Developer Diary – 84 – Representing a 3D World in 2D

In this video, I talk about the difficulties of creating a navigable 3D world represented with 2D art.

Hello and welcome to another in game developer diary! And so this developer diary is going to be kind of interesting, well hopefully interesting because I’m going to talk about the things that no one really thinks about when designing a game and certainly things that we didn’t have planned out when we started.

Firstly let me go through this door,

And then here you go right to left which seems reasonable.

You continue to go right to left until you go out the last door which leads you back to a hallway.

Now this is the same hallway as before, the question is say you want to progress further in this level, which way do you go? Do you go left or do you go right? So let me just use my little debug cheat here to get back.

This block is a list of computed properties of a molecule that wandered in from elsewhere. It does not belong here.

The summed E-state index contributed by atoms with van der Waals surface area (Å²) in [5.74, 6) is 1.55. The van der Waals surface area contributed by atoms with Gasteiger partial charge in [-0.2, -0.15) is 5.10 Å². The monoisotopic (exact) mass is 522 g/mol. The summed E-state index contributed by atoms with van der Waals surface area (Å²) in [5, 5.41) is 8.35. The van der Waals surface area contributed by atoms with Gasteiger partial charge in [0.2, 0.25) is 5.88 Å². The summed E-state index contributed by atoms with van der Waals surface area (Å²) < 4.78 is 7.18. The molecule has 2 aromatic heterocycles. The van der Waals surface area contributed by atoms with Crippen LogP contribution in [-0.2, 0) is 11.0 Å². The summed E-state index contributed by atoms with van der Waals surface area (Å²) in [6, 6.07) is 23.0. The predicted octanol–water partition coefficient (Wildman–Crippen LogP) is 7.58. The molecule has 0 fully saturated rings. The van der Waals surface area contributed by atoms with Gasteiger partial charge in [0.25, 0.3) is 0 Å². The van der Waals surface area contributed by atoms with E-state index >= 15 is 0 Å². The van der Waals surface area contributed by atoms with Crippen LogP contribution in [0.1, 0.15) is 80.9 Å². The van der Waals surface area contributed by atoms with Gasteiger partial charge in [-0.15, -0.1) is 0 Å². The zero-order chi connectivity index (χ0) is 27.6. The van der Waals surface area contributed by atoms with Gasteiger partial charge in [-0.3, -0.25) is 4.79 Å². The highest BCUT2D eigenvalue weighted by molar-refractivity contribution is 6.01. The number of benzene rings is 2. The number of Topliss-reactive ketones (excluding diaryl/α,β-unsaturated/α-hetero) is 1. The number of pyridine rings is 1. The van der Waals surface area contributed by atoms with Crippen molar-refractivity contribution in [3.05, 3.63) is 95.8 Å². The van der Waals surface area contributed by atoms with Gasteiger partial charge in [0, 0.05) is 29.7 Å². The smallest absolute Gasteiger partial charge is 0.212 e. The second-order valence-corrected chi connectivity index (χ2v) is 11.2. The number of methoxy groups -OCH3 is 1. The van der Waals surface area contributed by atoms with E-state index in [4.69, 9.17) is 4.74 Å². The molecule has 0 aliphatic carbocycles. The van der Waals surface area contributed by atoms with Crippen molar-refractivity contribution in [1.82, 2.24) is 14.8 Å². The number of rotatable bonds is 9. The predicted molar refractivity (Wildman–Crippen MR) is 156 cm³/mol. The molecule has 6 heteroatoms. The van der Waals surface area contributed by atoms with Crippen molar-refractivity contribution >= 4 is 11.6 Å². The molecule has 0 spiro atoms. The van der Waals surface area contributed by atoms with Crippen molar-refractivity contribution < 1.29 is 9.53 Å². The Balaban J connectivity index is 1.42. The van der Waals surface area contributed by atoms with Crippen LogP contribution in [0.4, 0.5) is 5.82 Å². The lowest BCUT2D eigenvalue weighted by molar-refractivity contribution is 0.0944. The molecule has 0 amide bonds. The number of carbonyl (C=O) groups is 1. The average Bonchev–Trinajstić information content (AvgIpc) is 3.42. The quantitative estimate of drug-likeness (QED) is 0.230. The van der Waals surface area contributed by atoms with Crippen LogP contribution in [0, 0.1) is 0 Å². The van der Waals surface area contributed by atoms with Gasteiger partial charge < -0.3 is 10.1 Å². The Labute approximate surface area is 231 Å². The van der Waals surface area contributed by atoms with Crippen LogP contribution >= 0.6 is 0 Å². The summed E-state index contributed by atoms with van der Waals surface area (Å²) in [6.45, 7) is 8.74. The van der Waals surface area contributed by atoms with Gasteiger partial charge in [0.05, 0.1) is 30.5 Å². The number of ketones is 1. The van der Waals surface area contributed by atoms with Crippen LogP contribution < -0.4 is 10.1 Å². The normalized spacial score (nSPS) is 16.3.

Ok so this is the door we entered so it’s the same hallway, if you want to go further you would continue to the right. The idea is things are arranged such that left to right is forward, in this section of the level anyway. Now the interesting thing is if you open the same door again, imagine if you were entering a door on the back wall and then came into this room.

The actual way to go to progress further would be to the left. This was something that I completely didn’t understand, that you should actually be going to the left through these rooms for this to match the outside room. So to some extent people who go to the left after exiting the end door are actually going in the same direction but at least in my mind I didn’t think of this at all. To me it was like “Ok left to right is how we want the level to flow so we’ll arrange the rooms that way” but the problem is that we are creating a 2D representation of a 3D world. This can be quite challenging.